Sartle School of Art History: Performance Art

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Mel Brimfield, This is Performance Art, 2011, C-print

Ah, performance artists... the stuntmen of the art world. In performance art, the main event is the action of the artist or other performers. Yes, you could apply this definition to modern dance or Pussy Riot’s brand of political dissent. But the term is used to describe live or documented occurrences in contemporary art that, if not thought of as conceptual pieces themselves, could be written off as random acts of the extremely socially unacceptable variety.

Sylvia Palacios Whitman, Passing Through, “Green Hands,” at Sonnabend Gallery 1977.

Performance art became quite chic in the 1960s and ‘70s and spilled over into many subsets, but its beginnings can be traced back to avant-garde circles of the early 20th century, like Dada. There are just too many gems to list them all concisely. So, we at Sartle have prepared for you a timeline of a few classics from performance art’s heyday. The weirdest, the grossest, the most shocking, the most moving, and the least safe for work.

Famed "grandmother" of performance art, Marina Abromovic 

1964. Yoko Ono gets near-naked on stage in Kyoto with Cut Piece, in which she invites audience members to snip away bits of her clothing. She urges viewers to consider the aggression and accountability that are implicit in viewing the female body as an object in art. I personally wouldn’t let anyone get that close to my boobs with scissors.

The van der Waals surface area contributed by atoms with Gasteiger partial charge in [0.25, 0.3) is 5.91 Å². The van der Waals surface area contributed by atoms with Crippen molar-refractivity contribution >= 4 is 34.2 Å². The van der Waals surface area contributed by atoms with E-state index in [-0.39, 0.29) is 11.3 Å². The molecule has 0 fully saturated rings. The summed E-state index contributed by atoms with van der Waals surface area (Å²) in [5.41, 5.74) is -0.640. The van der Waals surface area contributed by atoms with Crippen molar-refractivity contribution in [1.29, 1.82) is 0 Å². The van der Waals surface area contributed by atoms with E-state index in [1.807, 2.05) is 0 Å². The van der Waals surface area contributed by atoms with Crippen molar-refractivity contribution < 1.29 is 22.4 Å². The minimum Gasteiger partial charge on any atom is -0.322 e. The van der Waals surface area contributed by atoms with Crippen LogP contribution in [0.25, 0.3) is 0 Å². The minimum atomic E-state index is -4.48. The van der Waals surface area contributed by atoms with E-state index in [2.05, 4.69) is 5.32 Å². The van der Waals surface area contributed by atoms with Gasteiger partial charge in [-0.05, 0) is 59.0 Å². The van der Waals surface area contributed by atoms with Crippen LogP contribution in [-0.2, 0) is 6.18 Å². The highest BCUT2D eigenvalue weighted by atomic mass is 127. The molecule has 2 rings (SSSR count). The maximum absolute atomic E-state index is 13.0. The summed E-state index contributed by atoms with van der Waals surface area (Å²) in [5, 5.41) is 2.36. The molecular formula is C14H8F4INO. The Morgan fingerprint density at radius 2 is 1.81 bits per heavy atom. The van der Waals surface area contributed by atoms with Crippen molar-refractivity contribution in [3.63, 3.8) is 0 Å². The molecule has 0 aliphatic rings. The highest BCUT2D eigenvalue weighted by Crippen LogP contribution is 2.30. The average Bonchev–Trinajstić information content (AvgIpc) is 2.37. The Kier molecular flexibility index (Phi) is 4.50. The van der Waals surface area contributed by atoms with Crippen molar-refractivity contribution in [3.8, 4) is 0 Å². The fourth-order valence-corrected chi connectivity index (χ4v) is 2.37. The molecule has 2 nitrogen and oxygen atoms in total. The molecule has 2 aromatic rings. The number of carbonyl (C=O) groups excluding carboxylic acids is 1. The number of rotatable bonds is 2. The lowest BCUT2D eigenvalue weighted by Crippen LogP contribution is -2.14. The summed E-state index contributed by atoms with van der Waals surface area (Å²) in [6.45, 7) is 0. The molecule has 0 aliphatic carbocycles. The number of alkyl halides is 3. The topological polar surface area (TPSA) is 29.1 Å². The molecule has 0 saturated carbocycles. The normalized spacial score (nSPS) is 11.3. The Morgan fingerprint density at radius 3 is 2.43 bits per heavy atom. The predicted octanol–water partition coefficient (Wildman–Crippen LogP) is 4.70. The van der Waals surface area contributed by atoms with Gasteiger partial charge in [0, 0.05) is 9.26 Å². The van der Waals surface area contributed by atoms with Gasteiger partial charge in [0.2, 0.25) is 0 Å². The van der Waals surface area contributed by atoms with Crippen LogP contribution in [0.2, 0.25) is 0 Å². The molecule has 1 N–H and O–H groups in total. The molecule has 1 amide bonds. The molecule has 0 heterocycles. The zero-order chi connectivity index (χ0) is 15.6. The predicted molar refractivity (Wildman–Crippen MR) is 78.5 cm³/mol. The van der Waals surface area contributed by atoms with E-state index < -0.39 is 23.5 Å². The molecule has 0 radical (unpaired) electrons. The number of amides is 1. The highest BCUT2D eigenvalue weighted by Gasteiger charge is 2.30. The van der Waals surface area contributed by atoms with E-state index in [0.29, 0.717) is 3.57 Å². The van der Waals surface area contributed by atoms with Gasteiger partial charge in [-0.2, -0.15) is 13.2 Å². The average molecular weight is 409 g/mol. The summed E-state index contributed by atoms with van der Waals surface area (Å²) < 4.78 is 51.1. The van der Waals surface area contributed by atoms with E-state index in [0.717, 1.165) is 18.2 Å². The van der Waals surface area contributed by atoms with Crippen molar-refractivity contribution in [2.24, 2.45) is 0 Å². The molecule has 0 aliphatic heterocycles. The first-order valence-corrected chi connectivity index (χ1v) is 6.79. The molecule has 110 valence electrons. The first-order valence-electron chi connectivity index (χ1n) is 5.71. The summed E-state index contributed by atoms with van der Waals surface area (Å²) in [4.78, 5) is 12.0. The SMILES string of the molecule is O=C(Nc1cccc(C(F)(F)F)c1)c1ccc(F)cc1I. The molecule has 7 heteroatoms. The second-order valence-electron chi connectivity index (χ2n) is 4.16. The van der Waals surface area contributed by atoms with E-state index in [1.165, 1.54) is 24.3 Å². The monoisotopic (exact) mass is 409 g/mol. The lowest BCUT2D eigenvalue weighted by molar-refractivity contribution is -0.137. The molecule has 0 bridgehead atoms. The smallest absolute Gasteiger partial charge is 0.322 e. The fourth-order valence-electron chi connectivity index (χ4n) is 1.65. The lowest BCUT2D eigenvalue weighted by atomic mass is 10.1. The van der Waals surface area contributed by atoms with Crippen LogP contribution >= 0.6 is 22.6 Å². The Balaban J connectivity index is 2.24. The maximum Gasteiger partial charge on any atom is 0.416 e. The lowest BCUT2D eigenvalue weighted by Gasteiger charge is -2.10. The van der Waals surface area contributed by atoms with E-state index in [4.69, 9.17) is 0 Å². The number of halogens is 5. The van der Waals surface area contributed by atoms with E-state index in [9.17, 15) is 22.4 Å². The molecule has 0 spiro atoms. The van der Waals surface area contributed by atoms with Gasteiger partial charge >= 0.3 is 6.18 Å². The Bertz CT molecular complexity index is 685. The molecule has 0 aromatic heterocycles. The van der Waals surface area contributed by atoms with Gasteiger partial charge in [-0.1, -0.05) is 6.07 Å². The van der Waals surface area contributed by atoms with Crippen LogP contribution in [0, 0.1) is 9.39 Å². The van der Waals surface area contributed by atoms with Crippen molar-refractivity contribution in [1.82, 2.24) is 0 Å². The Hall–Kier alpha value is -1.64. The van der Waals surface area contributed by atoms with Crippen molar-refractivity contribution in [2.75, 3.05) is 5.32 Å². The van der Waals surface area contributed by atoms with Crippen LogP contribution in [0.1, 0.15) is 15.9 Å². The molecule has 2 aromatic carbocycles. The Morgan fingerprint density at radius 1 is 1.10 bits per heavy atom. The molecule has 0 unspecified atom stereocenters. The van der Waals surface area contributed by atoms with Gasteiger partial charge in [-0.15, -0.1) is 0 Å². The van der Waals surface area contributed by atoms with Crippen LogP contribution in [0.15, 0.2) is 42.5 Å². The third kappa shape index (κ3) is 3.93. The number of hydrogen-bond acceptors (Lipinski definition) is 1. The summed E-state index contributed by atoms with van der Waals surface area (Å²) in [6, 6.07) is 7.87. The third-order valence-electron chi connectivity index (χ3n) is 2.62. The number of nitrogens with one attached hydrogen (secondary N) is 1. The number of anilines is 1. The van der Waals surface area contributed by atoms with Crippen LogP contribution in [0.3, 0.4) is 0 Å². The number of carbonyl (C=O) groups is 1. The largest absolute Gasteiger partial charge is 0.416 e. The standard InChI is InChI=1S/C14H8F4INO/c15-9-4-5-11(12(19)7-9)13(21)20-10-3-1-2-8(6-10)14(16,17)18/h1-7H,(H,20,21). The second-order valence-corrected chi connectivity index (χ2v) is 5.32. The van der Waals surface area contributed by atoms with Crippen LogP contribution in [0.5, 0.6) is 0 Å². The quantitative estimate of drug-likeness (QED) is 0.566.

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Cut Piece by Yoko Ono 

1972. Vito Acconci scandalizes the people of New York with Seedbed, a questionably rape-y piece in which he lies beneath the floorboards at Sonnabend Gallery masturbating and muttering sexual fantasies about gallerygoers into a microphone as they walk around in the room above him. CREEPY AF.



1973. Adrian Piper (an African American woman) dons a fake mustache, afro wig and oversized shades, and takes to the streets as The Mythic Being. Her ambiguous appearance and odd behavior (muttering passages of her writings as a film crew trails her) provoke passersby to confront their assumptions about race, gender and class as they try to make sense of her. Sort of feels like a more philosophically pithy episode of Punk'd.


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The Mythic Being by Adrian Piper


1974. Chris Burden. Where do we even start. In 1974 he performs Trans-fixed, in which he gets crucified (literally, nails through hands) to a Volkswagen Beetle. Other notable works involve him getting voluntarily shot in the arm, and crawling over an expanse of broken glass (broadcast on a television ad spot).



Trans-Fixed by Chris Burden


Also 1974. Joseph Beuys gets weird with I Like America and America Likes Me. He flies from Germany to JFK Airport in New York, is placed on a stretcher and enveloped with a felt covering, then is transported to Rene Block gallery where he spends three days living in isolation with a wild coyote (whom he eventually sort of befriends), and then gets taken back to the airport in the same manner by which he came.